Chapter 16

On-chip Surfing Interconnect

Suwen Yang and Mark Greenstreet

University of British Columbia, Vancouver, BC, Canada

16.1 Introduction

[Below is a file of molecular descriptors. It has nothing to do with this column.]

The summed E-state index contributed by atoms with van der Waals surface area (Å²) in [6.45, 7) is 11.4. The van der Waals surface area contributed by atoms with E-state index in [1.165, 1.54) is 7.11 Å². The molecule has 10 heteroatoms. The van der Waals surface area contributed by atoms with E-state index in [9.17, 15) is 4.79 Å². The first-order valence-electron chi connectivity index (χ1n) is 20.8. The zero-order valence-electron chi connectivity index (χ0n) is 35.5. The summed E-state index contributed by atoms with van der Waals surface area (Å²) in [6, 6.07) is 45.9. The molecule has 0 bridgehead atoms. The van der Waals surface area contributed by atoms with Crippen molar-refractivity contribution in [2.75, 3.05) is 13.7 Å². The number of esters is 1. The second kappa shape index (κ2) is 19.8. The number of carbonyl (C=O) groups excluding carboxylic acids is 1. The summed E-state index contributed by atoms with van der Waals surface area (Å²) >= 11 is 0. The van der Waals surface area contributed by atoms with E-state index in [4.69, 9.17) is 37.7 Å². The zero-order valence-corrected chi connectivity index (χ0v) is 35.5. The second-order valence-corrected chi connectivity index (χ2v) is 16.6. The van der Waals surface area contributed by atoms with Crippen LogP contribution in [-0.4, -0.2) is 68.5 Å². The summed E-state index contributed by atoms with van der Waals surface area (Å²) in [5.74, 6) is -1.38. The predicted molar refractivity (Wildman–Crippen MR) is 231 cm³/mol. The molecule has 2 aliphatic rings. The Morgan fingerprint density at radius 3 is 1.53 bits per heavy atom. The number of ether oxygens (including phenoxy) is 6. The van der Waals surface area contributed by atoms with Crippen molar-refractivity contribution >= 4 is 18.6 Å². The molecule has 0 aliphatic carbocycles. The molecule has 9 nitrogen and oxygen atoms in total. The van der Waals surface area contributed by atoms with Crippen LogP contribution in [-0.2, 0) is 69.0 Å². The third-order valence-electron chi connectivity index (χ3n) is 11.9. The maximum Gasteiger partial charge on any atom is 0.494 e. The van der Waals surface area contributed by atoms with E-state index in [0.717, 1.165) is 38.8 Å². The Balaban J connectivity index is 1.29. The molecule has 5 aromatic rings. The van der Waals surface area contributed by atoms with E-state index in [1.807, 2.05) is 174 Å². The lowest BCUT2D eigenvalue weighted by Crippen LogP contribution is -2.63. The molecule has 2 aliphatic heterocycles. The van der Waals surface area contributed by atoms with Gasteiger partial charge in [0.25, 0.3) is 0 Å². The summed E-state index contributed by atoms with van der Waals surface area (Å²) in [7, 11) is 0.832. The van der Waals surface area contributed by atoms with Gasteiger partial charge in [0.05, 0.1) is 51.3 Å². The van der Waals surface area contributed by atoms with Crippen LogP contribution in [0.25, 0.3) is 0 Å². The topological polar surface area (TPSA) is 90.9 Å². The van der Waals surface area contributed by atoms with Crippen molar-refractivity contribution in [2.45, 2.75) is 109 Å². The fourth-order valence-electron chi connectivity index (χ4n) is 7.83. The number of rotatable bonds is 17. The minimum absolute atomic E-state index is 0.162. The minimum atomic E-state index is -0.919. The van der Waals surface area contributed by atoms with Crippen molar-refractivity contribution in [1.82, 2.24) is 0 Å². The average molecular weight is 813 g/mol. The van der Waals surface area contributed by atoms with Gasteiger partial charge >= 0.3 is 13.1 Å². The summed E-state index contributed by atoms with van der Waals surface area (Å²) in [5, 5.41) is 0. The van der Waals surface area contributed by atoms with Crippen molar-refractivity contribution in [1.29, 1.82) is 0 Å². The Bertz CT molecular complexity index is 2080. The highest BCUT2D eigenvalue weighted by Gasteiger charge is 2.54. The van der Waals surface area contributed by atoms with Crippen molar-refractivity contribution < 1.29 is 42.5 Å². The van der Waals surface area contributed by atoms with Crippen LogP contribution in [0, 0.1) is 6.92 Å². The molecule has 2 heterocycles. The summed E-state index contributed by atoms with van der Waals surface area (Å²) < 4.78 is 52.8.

Consider the problem of forwarding a clock signal through a chain of buffers and long wire segments as shown in Fig. 16.1a. Such chains can be used in clock distribution networks or for clock forwarding for source-synchronous communication. Here, our focus is on source synchronous designs. A fundamental problem for such a design is jitter accumulation along the chain. Even if all of the inverters are of the same design and all of the wires are of the same length, random variations due to power-supply noise, crosstalk, temperature variation, and intrachip parameter variation add jitter at each stage, and this jitter is cumulative. Furthermore, intersymbol interference (ISI) effects (aka “drafting” [16]) amplify jitter [1]. These two effects, the random walk of edge timing combined with the jitter amplification of intersymbol interference, will cause a sufficiently long buffer chain to drop clock pulses even when operating at low clock frequencies. Figure 16.1b shows the maximum length chain through which a clock signal can propagate reliably as a function of the clock period. The data in this figure is from HSPICE simulations for inverters driving long wires optimized for minimum energy delay product in the TSMC 0.18 μm process: one run was performed at each target frequency, and we noted the first stage at which pulses were missing. While ...

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